Take a long walk. A modestly effective period piece, THE LONG WALK HOME takes as its setting the Montgomery, Alabama, bus boycott of 1955-56, in which Dr. Martin Luther King, Jr. successfully led a prolonged campaign to desegregate the city's public transportation system.
The event's racial conflicts are dramatized through the experiences of two families. The Thompsons, Miriam (Spacek) and Norman (Schultz), are well-to-do whites whose country-club lives consist of golf, real estate, and dinner parties. Their immaculate house is kept, and their young daughter
largely raised, by a black maid, Odessa Cotter (Goldberg). Odessa and her husband Herbert (Rhames) have three children of their own to protect from the city's political and racial turmoil, but Odessa also quietly spurs Miriam's conversion to the cause. Gradually Miriam's eyes are opened to the
social inequities that allow her privileged life to exist. She resolves to join the increasingly dangerous boycott.
Ironically, at a time when Hollywood was releasing more films from black directors and black viewpoints than ever before, THE LONG WALK HOME joined a growing list of dramatizations of the civil rights struggle (MISSISSIPPI BURNING, DRIVING MISS DAISY, GLORY) made by white filmmakers and seen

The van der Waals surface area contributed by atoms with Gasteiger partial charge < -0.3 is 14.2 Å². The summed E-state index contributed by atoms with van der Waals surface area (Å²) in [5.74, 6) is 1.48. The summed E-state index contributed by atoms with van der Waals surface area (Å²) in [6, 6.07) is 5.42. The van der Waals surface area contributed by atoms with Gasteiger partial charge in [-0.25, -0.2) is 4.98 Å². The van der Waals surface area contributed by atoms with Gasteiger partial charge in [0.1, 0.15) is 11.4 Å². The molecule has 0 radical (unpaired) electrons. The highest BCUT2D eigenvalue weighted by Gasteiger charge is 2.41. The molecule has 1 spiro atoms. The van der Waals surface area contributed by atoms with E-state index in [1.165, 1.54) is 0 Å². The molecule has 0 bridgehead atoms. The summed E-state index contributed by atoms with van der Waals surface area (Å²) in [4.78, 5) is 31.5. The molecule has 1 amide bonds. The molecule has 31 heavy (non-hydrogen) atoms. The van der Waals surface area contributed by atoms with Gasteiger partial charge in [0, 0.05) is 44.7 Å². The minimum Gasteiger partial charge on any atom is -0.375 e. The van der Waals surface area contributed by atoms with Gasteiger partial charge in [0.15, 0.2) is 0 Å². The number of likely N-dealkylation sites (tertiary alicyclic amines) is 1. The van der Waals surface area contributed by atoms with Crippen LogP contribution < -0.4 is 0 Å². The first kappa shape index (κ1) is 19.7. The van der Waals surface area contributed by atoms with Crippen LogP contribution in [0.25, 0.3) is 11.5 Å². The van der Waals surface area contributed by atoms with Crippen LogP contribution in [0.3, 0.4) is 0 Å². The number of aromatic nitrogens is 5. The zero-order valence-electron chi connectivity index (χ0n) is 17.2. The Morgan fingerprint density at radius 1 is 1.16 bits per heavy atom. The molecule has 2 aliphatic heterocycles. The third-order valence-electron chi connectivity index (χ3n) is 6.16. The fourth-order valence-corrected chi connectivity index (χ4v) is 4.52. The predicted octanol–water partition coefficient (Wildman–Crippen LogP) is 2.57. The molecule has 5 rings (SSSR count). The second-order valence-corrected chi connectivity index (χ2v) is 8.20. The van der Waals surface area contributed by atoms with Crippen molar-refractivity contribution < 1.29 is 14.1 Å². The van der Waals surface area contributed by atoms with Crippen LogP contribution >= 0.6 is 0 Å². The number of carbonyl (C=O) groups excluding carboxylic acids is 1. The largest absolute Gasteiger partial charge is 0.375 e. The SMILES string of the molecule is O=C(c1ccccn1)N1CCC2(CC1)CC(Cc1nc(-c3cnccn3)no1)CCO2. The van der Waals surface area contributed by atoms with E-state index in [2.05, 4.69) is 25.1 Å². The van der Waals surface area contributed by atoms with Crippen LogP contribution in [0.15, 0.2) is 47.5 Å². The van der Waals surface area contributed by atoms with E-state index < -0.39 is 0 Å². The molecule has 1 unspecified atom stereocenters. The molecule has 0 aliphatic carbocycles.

through the eyes of liberal white protagonists. Goldberg's Odessa is a strong character who takes her place alongside the memorable characters in other civil rights films. Still, one wonders why the protagonists in such films must continually be white when they are principally stories of black
struggle. Admittedly, the narrative seems to tug in the direction of making this Odessa's story. (It is her long walk home every evening of the bus boycott that the title suggests should be the central subject of the film.) And yet, the film sees fit to include an unnecessary voiceover narration
from the viewpoint of Miriam's now-grown daughter, as if it is her story. Well-acted, likably small-scale, full of good intentions, but hardly a corker.
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- Released: 1991
- Rating: PG
- Review: Take a long walk. A modestly effective period piece, THE LONG WALK HOME takes as its setting the Montgomery, Alabama, bus boycott of 1955-56, in which Dr. Martin Luther King, Jr. successfully led a prolonged campaign to desegregate the city's public transp… (more)